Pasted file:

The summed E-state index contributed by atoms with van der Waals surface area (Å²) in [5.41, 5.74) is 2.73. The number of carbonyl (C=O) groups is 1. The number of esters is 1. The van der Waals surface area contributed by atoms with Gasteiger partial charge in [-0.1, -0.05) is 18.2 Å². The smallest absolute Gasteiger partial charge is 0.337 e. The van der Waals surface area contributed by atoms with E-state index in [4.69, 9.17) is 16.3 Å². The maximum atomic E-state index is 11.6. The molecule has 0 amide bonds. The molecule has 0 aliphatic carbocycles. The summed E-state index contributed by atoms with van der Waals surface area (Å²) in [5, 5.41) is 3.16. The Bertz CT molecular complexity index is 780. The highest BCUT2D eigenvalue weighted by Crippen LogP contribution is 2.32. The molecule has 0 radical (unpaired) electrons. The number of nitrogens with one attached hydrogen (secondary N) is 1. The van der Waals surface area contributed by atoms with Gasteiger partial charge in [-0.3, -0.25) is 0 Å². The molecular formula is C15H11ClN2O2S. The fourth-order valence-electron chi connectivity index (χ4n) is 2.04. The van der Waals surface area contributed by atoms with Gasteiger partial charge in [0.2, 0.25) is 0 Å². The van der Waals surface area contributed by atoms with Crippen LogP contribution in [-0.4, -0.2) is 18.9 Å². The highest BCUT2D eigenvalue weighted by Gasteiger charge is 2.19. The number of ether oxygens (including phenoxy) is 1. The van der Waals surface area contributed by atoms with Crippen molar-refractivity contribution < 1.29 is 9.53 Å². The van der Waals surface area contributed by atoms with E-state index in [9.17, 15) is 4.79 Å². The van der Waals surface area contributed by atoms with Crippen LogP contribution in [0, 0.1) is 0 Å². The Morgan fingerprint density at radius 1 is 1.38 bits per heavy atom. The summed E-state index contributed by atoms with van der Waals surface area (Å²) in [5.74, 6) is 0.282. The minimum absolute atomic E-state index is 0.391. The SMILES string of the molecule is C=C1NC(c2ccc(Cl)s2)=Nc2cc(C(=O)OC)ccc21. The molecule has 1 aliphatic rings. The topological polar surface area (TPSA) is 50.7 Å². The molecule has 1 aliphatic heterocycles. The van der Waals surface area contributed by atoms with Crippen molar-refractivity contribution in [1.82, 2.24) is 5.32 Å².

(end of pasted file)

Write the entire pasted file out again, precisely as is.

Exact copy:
The summed E-state index contributed by atoms with van der Waals surface area (Å²) in [5.41, 5.74) is 2.73. The number of carbonyl (C=O) groups is 1. The number of esters is 1. The van der Waals surface area contributed by atoms with Gasteiger partial charge in [-0.1, -0.05) is 18.2 Å². The smallest absolute Gasteiger partial charge is 0.337 e. The van der Waals surface area contributed by atoms with E-state index in [4.69, 9.17) is 16.3 Å². The maximum atomic E-state index is 11.6. The molecule has 0 amide bonds. The molecule has 0 aliphatic carbocycles. The summed E-state index contributed by atoms with van der Waals surface area (Å²) in [5, 5.41) is 3.16. The Bertz CT molecular complexity index is 780. The highest BCUT2D eigenvalue weighted by Crippen LogP contribution is 2.32. The molecule has 0 radical (unpaired) electrons. The number of nitrogens with one attached hydrogen (secondary N) is 1. The van der Waals surface area contributed by atoms with Gasteiger partial charge in [-0.3, -0.25) is 0 Å². The molecular formula is C15H11ClN2O2S. The fourth-order valence-electron chi connectivity index (χ4n) is 2.04. The van der Waals surface area contributed by atoms with Gasteiger partial charge in [0.2, 0.25) is 0 Å². The van der Waals surface area contributed by atoms with Crippen LogP contribution in [-0.4, -0.2) is 18.9 Å². The highest BCUT2D eigenvalue weighted by Gasteiger charge is 2.19. The number of ether oxygens (including phenoxy) is 1. The van der Waals surface area contributed by atoms with Crippen molar-refractivity contribution < 1.29 is 9.53 Å². The van der Waals surface area contributed by atoms with E-state index in [9.17, 15) is 4.79 Å². The van der Waals surface area contributed by atoms with Crippen LogP contribution in [0, 0.1) is 0 Å². The Morgan fingerprint density at radius 1 is 1.38 bits per heavy atom. The summed E-state index contributed by atoms with van der Waals surface area (Å²) in [5.74, 6) is 0.282. The minimum absolute atomic E-state index is 0.391. The SMILES string of the molecule is C=C1NC(c2ccc(Cl)s2)=Nc2cc(C(=O)OC)ccc21. The molecule has 1 aliphatic rings. The topological polar surface area (TPSA) is 50.7 Å². The molecule has 1 aliphatic heterocycles. The van der Waals surface area contributed by atoms with Crippen molar-refractivity contribution in [1.82, 2.24) is 5.32 Å².